Rather than attacking, you focus on defense. Make an opposed check of your appropriate active defense versus any attack made on you until the start of your next turn. Add 10 to any roll of 10 or less that you make on these checks, just as if you spent a victory point (thus ensuring a minimum roll of 11). The attacker must equal or exceed your opposed check result in order to hit you.
When you delay, you choose to take your turn later in the initiative order. You must delay your entire turn. You cannot delay if you have already taken an action on your turn, or if you are unable to take actions.
At any point after any other character in the conflict has acted, you can choose to take your turn. Your initiative moves into the new place in the order where you act, and you take your normal allocation of actions. If you do not act before your initiative comes up in the next round, your turn ends, you lose your delayed turn, and your initiative remains where it is.
Beneficial effects lasting until the end of your turn end when you choose to delay, but harmful effects that last until the end of your turn last until after you act. Like-wise, you do not make resistance checks until after you have taken your turn, so delaying can draw out some effects.
You attempt to knock an item—such as a weapon or device—out of an opponent’s grasp. Make an attack check against the defender with a –2 penalty. If you attempt to disarm with a ranged attack, you are at –5 penalty. If your attack succeeds, make an opposed check of your attack’s damage against the defender’s Strength. If you win, the defender dropped the held object. If you made the disarm unarmed, you can grab the dropped object as a free action. If you make a disarm attempt with a melee weapon and lose the opposed check, the defender may immediately make an attempt to disarm you as a reaction; make another opposed damage vs. Strength check. If this disarm attempt fails, you do not, however, get an additional attempt to disarm the defender.
Dropping a held item is a free action (although dropping or throwing an item with the intention of hitting something with it is a standard attack action).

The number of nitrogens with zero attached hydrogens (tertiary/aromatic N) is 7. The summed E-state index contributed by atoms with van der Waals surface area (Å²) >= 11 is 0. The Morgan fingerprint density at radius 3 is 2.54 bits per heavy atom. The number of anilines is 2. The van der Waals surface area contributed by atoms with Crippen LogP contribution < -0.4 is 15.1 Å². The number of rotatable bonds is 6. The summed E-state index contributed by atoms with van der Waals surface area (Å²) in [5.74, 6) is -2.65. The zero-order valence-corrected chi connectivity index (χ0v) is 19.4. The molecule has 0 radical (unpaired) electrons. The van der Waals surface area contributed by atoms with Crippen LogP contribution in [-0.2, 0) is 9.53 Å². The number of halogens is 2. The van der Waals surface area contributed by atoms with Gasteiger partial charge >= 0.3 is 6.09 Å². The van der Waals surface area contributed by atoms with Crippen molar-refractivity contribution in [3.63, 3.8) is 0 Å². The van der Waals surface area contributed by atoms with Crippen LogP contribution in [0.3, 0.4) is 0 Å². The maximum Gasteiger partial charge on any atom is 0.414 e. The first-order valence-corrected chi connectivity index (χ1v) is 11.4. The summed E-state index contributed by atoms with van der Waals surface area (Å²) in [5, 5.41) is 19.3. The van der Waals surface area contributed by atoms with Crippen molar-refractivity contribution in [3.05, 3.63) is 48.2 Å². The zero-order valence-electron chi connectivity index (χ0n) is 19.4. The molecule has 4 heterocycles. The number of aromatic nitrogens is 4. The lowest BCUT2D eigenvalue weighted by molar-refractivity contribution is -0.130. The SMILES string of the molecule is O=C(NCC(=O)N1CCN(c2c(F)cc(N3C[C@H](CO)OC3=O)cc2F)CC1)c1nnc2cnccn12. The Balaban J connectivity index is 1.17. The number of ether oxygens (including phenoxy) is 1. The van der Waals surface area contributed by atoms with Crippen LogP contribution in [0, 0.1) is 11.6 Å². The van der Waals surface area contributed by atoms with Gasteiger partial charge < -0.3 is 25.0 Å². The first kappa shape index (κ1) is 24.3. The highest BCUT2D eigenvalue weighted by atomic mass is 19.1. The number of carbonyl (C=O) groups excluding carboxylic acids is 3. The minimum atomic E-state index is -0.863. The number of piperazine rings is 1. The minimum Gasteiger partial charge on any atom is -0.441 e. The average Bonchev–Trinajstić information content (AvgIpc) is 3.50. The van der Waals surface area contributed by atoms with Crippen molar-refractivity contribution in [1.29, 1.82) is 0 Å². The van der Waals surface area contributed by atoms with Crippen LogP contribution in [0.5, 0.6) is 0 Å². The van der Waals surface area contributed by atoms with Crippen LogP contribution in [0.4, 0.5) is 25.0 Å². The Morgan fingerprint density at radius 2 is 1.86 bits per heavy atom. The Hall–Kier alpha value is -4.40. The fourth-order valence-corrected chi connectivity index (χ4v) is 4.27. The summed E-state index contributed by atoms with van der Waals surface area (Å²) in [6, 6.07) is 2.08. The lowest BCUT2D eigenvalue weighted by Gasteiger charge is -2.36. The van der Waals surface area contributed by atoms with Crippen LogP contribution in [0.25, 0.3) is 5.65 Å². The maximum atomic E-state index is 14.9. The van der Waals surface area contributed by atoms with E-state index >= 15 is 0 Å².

Dropping to a prone position is a free action, although getting up requires a move action (see Stand).
You attempt to escape from a successful grab (see Grab). Make a check of your Athletics or Acrobatics against the routine check result of your opponent’s Strength or grab effect rank. If you succeed, you end the grab and can move away from your opponent, up to your normal ground speed minus one rank, if you choose. If you fail, you are still grabbed.
You attempt to grab a target. Make an attack check against the target. If successful, the target makes a resistance check against your Strength (or the rank of a grabbing effect) using the better of Strength or Dodge. If you win with one degree of success, the target is restrained (immobile and vulnerable). Two or more degrees leave your opponent bound (defenseless, immobile, and impaired). You can attempt to improve an existing hold with another grab action on a following turn. Any resulting degrees of success are cumulative, but if you lose, the target escapes.
You are hindered and vulnerable while grabbing and holding an opponent. You can maintain a successful grab as a free action each turn, but cannot perform other actions requiring the use of your grabbing limb(s) while doing so. Since maintaining a grab is a free action, you can take a standard action to inflict your Strength damage to a grabbed target on subsequent turns after the grab is established.